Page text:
And so, Dear Baby, welcome to this enchanting, spinning world. Welcome to this great big family. Welcome to your parent’s hearts. Welcome home, baby. We love you and we are so glad you’ve come. 


 [photo: via somewhere, including here]

What it Means to Love a Libra.

truelove (1)

I wrote this piece on my 30th birthday. Expecting this milestone to play out in a romantic, special, bells-and-whistles kind of  way, I was disturbed and disappointed to find myself with elaborate plans that had fallen tragically through and a head cold that left me couch-bound.

Though my man tried to salvage my broken now-30-year-old heart, I realized how complex and challenging loving me can be. Loving a libra—or loving this libra—can be tricky work. It can also (I hope) be a little bit of magic. 

This was posted on the day after my 30th and just this week passed 100,000 views. So, in honor of its own special milestone, I share it here. Thank you to each and every one of you who have read (and re-read) this little piece of my libran heart.

“We love the things we love for what they are.” ~ Robert Frost

A Libra longs for partnership, it is her heart’s forever-wish; but to love a Libra, you must love her completely.

A Libra will need space; she’ll need freedom to be who she is in any given moment. She wants to suffer, celebrate, hate and adore who she is. These things are always changing and often conflicting, because she’s constantly discovering new pieces of who she is.

She’ll never tell you something critical straightaway, instead she’ll sit with it until the perfect words ring true in her heart and ever-so-carefully move into her mouth. Even then, she might write you a letter. Because the intensity of her feelings can make the speaking of words such a task.

She loves words. She loves the magic they hold, the way they can free her (and so few things can).

So to love a Libra, understand that the words always matter—they are the brush strokes of her heart. She won’t lie, she’s no good at it. She won’t brag, for she holds words in too high esteem. Your words must never be cheapened through unfulfilled promises or patronization. If your speech is unkind, she’ll remember and the words will never hurt less.

She’s an artist, through and through. But a Libra, to survive in the world, must find her medium. The words, or paints, the delicate, mindful crease of a freshly-made bed—it’s all art to her. Beautiful pieces of anything. She needs objects and sounds and smells and textures to resonate with that place deep inside that says, “Yes. That’s it, now it is exactly right.” To love a Libra, you must know this.

She’ll need her art like you need your breath—without it, she will lose track of who she is.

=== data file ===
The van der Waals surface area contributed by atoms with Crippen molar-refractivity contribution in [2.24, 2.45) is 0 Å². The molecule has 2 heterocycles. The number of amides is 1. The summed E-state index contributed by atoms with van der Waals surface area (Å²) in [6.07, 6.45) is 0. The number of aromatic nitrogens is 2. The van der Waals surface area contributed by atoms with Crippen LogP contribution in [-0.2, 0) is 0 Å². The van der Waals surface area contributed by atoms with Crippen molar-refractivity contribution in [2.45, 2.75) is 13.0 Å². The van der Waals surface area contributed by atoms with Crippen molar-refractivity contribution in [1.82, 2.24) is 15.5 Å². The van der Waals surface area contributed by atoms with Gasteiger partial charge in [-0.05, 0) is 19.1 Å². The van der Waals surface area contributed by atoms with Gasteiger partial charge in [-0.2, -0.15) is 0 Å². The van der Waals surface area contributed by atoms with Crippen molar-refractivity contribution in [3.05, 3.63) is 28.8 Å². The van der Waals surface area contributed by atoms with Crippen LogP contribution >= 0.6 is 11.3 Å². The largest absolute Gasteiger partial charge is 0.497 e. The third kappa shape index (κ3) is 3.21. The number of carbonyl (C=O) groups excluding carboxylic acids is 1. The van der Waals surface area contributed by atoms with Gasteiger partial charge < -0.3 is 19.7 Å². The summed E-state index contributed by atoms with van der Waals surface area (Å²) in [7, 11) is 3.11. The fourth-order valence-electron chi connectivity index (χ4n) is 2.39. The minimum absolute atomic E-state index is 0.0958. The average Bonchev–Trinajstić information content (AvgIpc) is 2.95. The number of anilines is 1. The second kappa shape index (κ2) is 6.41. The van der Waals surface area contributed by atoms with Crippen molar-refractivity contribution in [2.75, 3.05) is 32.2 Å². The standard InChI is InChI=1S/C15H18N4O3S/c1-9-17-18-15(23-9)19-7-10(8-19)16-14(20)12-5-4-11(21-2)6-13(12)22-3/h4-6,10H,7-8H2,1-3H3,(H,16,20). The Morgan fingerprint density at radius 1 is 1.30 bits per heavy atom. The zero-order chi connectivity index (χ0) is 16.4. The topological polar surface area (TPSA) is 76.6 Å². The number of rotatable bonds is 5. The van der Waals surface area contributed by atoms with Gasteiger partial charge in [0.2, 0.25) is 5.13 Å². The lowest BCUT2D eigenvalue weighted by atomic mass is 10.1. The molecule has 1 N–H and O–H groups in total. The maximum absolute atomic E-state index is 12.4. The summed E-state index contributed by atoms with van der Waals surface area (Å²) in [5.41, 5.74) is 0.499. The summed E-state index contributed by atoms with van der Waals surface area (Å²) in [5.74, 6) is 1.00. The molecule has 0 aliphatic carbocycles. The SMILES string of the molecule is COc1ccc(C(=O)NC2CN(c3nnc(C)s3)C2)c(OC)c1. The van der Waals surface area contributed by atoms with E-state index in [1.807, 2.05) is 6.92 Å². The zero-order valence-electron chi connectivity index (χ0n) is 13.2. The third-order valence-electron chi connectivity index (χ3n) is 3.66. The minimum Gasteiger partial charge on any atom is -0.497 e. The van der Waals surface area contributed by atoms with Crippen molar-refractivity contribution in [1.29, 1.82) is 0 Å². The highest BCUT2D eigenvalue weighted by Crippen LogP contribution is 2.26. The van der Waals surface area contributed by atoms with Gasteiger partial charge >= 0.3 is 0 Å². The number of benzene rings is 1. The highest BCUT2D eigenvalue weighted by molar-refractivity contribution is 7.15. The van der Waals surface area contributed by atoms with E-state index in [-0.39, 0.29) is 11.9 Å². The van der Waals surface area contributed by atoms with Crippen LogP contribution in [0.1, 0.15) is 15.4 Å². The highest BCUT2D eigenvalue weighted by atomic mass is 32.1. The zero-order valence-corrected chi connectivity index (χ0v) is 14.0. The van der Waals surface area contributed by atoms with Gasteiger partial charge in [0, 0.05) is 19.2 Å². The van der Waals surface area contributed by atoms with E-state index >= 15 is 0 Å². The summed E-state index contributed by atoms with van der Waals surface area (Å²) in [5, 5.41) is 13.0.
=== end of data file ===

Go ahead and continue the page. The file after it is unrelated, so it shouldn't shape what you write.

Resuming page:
You must watch the curve of her mouth; her lips will purse (ever-so-slightly) and when they do, you can rest assured that her mind wanders because her heart is not still. You’ll notice her eyes are far away; in that moment, you must let her go there—to the place where the words find their way to the air—but not for too long. She’s always in danger of escaping for too long.

She seeks stillness.

A Libra will love her body. She’ll hate her body too. But you must love it, you must always love it. You must look into her eyes and smile. Move her hair from her face so you can get a better look. You must touch the places that hardly get touched: her neck as she does the dishes, her collar bone as she types at her desk, her hip as you stand in line at the grocery store. You must weave the ordinary with the erotic. Slide your hands firmly over every inch of her skin as if it were the first time you’ve ever touched her. You must touch her. She’ll crave your embrace and wither without it.

She needs romance. And so many kisses.

She needs to be whisked away to see the world and she needs a comfortable home to return to.

She’ll cry. A lot. She’ll cry and you won’t know what’s wrong. She won’t tell you what’s wrong, not at first, because she might not know. There will be times when she simply needs to feel sadness, she needs to feel the struggle of being alive, even when you both don’t understand.

Whatever it is, she feels it more.

The weight of her fears, her curiosities, everything: of being human, of responsibility, of hate and violence and injustice, of beauty and lightness and breath, all of it. It frighteners her, but amazes her too. So she’ll need time and space to explore, to dance and to fall apart, because there is nothing more lovely than a Libra experiencing the world. She sees magic where others do not. She needs to believe in magic. Ferociously.

And when she finally turns 30—when the leaves are changing and she feels most herself—you’ll be mindful of her feelings; because, even if it isn’t a big deal, it is a big deal and the tears that stream for no particular reason come from a place of shame in her heart.

To love a Libra, you must celebrate; you must celebrate her, life, the amazing, the plain, everything and anything.

To love a Libra is to love the very essence of love, warts and all.

There’s a delicate balance—a perpetual tug-of-war—between feeling fierce and complete against feeling soft and frail. Always trying to reach that impossible balance, she never quite knows who she is.